Word Count is 15,400! Yee Ha!
This is an introduction to Mac's ex-wife, Jo. The scene takes place at Mac's mother's Christmas party.
Mac laughs weakly before taking another drink and he can feel Jo’s eyes staying on him.
“What’s your story?” Jo asks.
Sally snorts a laugh.
“Jesus Christ you two,” Mac mutters. He glances over at the garbage and is relieved it needs to be emptied. “I’ll take this out back, Ma,” he says.
“Thanks,” Sally calls, heading back into the living room.
“I’ll go out for a cig with you,” Jo announces.
It makes Mac wonder what’s up. Over the years he and Jo had gotten along pretty well. After all, the marriage had only lasted two years, the divorce fourteen – they’d had a lot more practice being each other’s ex. It helped that they both loved Sheila so much. Mac had always held a job, always paid what he could for child support and with Jo’s apartment only a couple of blocks away – she’s made it easy for him to see his daughter, always talked about the important things with him. But this had a different feeling tonight. It made him look over her shoulder at her as he placed the bag in the barrel out back. He was looking for some kind of a cue, but her face was cast in the deep shadows of the back porch light.
Jo takes a pull from her cigarette, does a quick inspection of one of her long nails and says, “Are you okay there, Mac?”
He shrugs, “Fine.”
“That’s not like you at your mother’s party – hiding out in the kitchen,”
she observes, “You look a little blue.”
“Maybe,” he concedes. Mac couldn’t help but think of Ellen. She looked so beautiful tonight and he was stuck talking to her goofy sister. And then there was Charlie. It wasn’t enough the guy just rubbed him the wrong way, now he had to wonder whether he should tell Ellen what he had seen.
“About anything in particular?” Jo asks after Mac has grown quiet again.
He digs his hands into his pockets and stiffens against the cold. “Nah.”
“You bring a date?” she asks, taking another drag.
Mac shakes his head, “You?”
“Anthony couldn’t make it. He bartends on the weekend.”
“Still seein him? That’s good,” Mac says absently, although he thinks Anthony is a jerk.
“Well, you know…on and off. How ‘bout you? You gotta a girlfriend?”
“Look at you, twenty questions,” he bristles.
“A crush?” she adds.
Mac looks up at her quickly and Jo smiles wide.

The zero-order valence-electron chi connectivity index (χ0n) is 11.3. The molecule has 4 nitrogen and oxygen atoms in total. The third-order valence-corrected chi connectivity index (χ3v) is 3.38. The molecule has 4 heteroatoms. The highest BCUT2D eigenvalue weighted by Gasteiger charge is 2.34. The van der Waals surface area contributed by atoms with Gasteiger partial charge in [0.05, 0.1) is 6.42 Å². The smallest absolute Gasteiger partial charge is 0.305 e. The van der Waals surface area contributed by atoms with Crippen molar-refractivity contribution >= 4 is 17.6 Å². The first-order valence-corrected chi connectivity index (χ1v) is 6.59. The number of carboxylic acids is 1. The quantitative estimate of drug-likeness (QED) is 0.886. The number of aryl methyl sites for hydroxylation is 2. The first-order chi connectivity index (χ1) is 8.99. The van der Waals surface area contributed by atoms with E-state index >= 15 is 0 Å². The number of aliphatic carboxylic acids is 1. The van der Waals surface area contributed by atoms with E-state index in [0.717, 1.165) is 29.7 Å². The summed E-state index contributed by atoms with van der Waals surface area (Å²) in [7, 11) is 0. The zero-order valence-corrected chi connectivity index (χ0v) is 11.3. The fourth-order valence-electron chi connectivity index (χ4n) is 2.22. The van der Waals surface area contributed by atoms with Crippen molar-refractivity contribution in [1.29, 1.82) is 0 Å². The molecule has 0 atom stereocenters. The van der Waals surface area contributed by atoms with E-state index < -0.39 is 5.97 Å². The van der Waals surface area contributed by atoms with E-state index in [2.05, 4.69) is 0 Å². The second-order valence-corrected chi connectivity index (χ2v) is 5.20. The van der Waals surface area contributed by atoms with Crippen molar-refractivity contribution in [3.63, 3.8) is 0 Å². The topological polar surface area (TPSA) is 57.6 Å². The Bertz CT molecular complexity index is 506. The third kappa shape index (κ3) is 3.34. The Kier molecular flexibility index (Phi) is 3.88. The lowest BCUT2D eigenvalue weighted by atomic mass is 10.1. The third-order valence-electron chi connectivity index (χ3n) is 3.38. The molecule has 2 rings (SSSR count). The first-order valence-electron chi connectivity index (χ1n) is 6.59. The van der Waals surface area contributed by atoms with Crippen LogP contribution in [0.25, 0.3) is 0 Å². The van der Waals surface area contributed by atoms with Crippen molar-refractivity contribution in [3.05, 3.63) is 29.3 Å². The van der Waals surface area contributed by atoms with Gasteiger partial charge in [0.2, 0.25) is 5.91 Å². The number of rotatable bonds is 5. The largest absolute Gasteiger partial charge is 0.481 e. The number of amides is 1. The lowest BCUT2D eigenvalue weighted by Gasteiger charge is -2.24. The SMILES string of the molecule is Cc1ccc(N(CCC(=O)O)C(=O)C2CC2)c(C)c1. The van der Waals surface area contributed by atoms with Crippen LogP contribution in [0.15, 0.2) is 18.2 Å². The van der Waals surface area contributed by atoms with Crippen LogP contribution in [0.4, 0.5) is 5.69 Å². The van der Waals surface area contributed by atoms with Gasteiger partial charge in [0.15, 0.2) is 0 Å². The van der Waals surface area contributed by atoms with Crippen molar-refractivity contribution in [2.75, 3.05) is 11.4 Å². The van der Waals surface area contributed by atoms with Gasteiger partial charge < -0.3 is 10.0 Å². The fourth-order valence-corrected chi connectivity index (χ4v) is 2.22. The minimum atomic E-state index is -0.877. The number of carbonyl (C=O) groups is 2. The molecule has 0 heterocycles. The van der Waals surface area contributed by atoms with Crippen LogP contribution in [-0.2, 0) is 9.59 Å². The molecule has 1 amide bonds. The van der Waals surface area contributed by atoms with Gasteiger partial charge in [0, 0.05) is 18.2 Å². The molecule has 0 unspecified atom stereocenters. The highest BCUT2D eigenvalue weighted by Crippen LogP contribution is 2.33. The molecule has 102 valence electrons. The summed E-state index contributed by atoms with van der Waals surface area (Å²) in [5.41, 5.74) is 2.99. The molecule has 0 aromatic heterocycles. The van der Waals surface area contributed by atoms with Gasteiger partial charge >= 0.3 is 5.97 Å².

“It is a crush!” she bubbles. “Who?”
“Nobody you’d know,” he replies kicking the snow piled by the back steps.
“Somebody from the neighborhood?”
Mac shakes his head.
“Work?” she asks.
Mac wonders where he left his beer. “I’m goin inside, I’m freezing.”
“No, come on now. I won’t ask anymore question. Just stand with me, I’m almost done,” she adds taking another massive drag. Jo blows the smoke straight up into the night air above her. Mingled with her icy breath, the effect draws Mac’s eye up to his porch on the second floor.
“Do you remember when we used to sneak up there after school?” she asks quietly, as if it’s still a secret. Her face is half-lit, but Mac can see her trademark smart-ass grin.
Mac hasn’t thought about it for quite a while, and it makes him laugh. “As if I could forget,” he says, going back to kicking the pile of snow. “That’s how we got Sheila.”
He looks up when Jo takes a step closer to him. “We were bad,” she says, smiling still, “And I wasn’t the only one. Teenage boy with a key to an empty apartment – you were quite a player – I heard all about it.”
The second floor had stood empty for three years after his grandmother died. A mattress and box spring had been left up there. A blanket and a six-pack had set the rest of the scene, and Jo was not lying. Mac had taken full advantage.
“Well then, I guess you’ll need no further detail from me,” he replies.
“Honest though – how many girls you bring up there?”
“Christ, Jo. I don’t kiss and tell.”
“Yeah,” she laughs, “but the girls did.”
Mac laughs, but he also feels a little embarrassed wondering who told.
“Sheila’s almost that exact age,” Jo says soberly. “What do ya think about that?”
“Why do you think I want to meet these guys?” Mac tosses back. “Don’t shit me kid,” he laughs, “I know what’s on your mind.”
Just as Mac and Jo begin to laugh at that one, they both hear a booming voice from the kitchen and then Tommy say, “Hey Neil! Long time no see.”
“Fuck,” Mac exhales.
Through the kitchen window, he can see Neil laughing and smiling shaking hands and slapping backs like the bullshit artist he has always been.
“He looks better,” Jo observes, finishing her cigarette.
“He looks better than when I found him passed out in his apartment last month, yeah.” Mac replies. He knows there is no way he can go back into the party with Neil there. In this mood and with this many drinks in him, the evening will end with his mother’s baby boy in an ambulance.
Mac looks up to his back porch again and checks for his keys in his pocket. Jo turns to him and asks, “You goin upstairs?”
Something about it…the way she says it…makes him think of old times. And even though it his place now, fully furnished with his things, Mac knows that tonight it will feel as empty as when he was in high school.
Mac steps closer to his ex-wife and says, “Wanna come up for a drink?”